What inspired you to remix “Common Ground”?
I have to say that the first thing is I love Mike Greenly. I love all of his work. All the things that we have just discussed about what makes you admire creative people, Mike really epitomizes that to me. His enthusiasm towards a project is what leads me to direct my focus on what he happens to be interested in working on at the time. In the case of Sam Stevens, that led me to discovering Sam and trying to see what it is that I could do with whatever it is that you call my sound. How I can use it to most benefit what Sam is looking to do for himself.

So I went in there, and I heard the ingredients for a really great song. I found some challenges with trying to interpret it directly in a way that I could share it on a dance and rhythmic level. When that happened, Mike and Sam gave me the freedom to go and work it out in my own way—without judgment, without criticism, without external critique. There’s nothing wrong with the original song, I just couldn’t make it into what they wanted it to be if they wanted to hear it on the dance floor.

I didn’t have Sam available in the room with me, so I called the engineer and said, “Turn the mic on, I’m going in!” I don’t consider myself to be a great singer, but I was trying to get a point across. I thank Sam and Mike for letting me do my own, authentic thing.

So what is Tony Moran up to?
I’m working on a lot of projects right now with a lot of DJ collaborators out of the U.K., out of Israel, out of a bunch of different places. My goal is just to write and produce as many quality tracks as possible, many of which have been done with Mike Greenly, because he’s part of my A-list team and a really great collaborator. Right now, DJing provides me an outlet in a laboratory to go and test my music in the best-case scenario with people who are already coming to hear me play my music. So this is working for me. I’m saying it like it’s a little thing, but it’s really me working 20 hours a day, every day, putting my music together. Not 100% of what you write is a hit song. Everything is hit or miss. That’s the creative process, and it’s worth using up the whole day to give everything my best!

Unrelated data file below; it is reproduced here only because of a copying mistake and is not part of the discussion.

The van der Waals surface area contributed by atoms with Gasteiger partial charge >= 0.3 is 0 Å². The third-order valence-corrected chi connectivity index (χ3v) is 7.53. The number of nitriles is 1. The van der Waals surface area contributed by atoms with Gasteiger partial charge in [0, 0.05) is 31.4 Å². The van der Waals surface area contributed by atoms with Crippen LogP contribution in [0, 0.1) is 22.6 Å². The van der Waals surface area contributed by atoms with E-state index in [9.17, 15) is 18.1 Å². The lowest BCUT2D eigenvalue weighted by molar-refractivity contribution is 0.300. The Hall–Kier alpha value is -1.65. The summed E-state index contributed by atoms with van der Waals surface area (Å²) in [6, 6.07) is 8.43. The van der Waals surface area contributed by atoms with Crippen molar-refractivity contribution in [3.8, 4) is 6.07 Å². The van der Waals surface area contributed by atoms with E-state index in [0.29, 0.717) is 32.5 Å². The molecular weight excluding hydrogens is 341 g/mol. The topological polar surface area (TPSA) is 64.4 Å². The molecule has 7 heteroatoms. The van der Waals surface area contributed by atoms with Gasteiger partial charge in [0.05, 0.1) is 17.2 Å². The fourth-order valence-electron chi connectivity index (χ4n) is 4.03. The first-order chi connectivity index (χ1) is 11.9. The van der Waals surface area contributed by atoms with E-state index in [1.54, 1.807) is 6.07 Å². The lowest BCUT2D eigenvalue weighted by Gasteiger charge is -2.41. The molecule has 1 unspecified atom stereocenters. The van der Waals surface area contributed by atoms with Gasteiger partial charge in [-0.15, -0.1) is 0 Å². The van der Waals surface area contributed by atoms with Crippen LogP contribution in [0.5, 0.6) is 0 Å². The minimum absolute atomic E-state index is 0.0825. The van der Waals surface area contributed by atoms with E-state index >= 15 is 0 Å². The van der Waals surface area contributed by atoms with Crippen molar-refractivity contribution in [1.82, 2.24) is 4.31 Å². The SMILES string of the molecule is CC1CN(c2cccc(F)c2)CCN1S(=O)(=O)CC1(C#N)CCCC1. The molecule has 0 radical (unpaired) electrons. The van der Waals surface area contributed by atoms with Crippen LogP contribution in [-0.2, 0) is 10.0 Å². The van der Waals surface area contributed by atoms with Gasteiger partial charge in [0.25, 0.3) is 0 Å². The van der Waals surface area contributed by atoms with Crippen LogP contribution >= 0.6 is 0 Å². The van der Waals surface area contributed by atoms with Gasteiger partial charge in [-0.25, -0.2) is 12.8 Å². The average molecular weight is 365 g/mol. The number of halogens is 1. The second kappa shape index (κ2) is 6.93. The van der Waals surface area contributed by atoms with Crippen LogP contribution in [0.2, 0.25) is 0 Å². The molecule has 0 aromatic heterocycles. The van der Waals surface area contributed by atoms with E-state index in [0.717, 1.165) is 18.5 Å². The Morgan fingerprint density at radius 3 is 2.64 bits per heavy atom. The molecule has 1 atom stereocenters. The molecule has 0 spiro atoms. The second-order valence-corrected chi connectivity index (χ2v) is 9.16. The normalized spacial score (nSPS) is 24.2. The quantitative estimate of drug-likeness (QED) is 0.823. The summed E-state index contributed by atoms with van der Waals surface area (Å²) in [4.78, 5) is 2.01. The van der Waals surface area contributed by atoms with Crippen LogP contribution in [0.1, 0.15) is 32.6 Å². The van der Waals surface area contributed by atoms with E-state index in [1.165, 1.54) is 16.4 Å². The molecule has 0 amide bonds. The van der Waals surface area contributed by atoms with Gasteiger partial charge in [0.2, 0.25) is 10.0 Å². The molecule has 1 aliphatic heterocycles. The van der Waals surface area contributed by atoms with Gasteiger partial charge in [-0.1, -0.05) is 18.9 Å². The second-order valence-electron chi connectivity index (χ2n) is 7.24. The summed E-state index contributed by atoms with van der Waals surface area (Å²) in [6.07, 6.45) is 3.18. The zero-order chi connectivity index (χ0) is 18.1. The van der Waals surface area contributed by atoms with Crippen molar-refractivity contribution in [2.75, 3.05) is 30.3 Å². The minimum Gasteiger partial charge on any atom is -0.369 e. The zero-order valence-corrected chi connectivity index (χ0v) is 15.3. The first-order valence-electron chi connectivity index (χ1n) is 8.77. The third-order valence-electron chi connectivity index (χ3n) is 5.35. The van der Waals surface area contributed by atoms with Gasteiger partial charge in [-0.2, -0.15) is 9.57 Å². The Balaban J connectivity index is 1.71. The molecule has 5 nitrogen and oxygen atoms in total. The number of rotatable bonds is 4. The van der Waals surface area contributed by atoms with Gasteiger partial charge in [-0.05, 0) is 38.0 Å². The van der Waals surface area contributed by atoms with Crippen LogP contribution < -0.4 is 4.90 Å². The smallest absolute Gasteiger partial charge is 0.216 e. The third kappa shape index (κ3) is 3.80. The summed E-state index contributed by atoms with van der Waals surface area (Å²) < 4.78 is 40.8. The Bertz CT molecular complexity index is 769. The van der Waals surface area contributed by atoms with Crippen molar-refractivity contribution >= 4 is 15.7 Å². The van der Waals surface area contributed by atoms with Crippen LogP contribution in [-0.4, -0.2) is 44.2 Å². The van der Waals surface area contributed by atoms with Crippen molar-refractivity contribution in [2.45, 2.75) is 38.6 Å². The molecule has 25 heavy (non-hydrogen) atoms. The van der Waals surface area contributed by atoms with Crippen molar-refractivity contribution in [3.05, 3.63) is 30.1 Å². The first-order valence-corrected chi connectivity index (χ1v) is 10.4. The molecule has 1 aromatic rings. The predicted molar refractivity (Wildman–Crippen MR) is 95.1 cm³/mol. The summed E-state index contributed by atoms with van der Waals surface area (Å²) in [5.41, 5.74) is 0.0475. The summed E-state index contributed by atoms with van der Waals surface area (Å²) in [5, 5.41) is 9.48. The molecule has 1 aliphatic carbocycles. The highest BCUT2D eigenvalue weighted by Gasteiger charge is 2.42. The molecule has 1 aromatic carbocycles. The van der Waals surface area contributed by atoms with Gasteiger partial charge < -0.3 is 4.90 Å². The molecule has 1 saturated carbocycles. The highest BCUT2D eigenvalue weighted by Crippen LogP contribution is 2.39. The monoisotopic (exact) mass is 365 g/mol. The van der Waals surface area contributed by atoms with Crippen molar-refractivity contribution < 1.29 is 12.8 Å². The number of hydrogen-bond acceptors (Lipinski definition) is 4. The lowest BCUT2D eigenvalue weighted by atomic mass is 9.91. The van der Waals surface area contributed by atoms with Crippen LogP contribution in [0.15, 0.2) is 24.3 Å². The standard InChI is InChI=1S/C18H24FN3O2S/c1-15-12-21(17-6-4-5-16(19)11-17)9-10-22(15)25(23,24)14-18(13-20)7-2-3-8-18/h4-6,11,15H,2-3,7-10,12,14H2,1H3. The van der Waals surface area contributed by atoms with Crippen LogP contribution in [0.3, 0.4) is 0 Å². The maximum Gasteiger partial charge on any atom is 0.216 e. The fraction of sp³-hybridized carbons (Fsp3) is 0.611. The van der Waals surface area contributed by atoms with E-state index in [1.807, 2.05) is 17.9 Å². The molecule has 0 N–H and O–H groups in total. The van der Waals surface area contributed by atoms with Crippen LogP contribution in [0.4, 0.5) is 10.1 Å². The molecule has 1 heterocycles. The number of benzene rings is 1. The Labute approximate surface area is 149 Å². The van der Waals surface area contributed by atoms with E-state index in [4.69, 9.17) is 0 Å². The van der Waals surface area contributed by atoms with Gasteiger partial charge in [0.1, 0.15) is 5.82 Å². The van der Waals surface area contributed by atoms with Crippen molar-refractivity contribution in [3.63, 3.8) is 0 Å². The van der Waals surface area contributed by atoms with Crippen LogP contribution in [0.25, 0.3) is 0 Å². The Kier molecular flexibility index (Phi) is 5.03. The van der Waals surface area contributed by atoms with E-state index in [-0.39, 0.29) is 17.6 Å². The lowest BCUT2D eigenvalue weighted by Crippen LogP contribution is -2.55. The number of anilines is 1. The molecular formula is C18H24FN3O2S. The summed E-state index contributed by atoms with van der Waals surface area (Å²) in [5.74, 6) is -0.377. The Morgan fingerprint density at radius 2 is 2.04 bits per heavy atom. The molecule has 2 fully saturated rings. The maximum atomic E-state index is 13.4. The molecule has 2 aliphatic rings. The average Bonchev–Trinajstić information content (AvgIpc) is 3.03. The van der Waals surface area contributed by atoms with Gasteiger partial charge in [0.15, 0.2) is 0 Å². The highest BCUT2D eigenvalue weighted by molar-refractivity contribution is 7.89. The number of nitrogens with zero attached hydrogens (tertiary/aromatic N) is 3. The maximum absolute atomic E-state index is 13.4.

Eileen Shapiro

Best selling author of "The Star Trek Medical Reference Manual", and feature celebrity correspondent for Get Out Magazine, Louder Than War, and Huffington Post contributor, I've interviewed artists from Adam Ant, Cyndi Lauper, and Annie Lennox to Jennifer Hudson, Rick Springfield, LeAnn Rimes, and thousands in between. My interviews challenge the threat of imagination....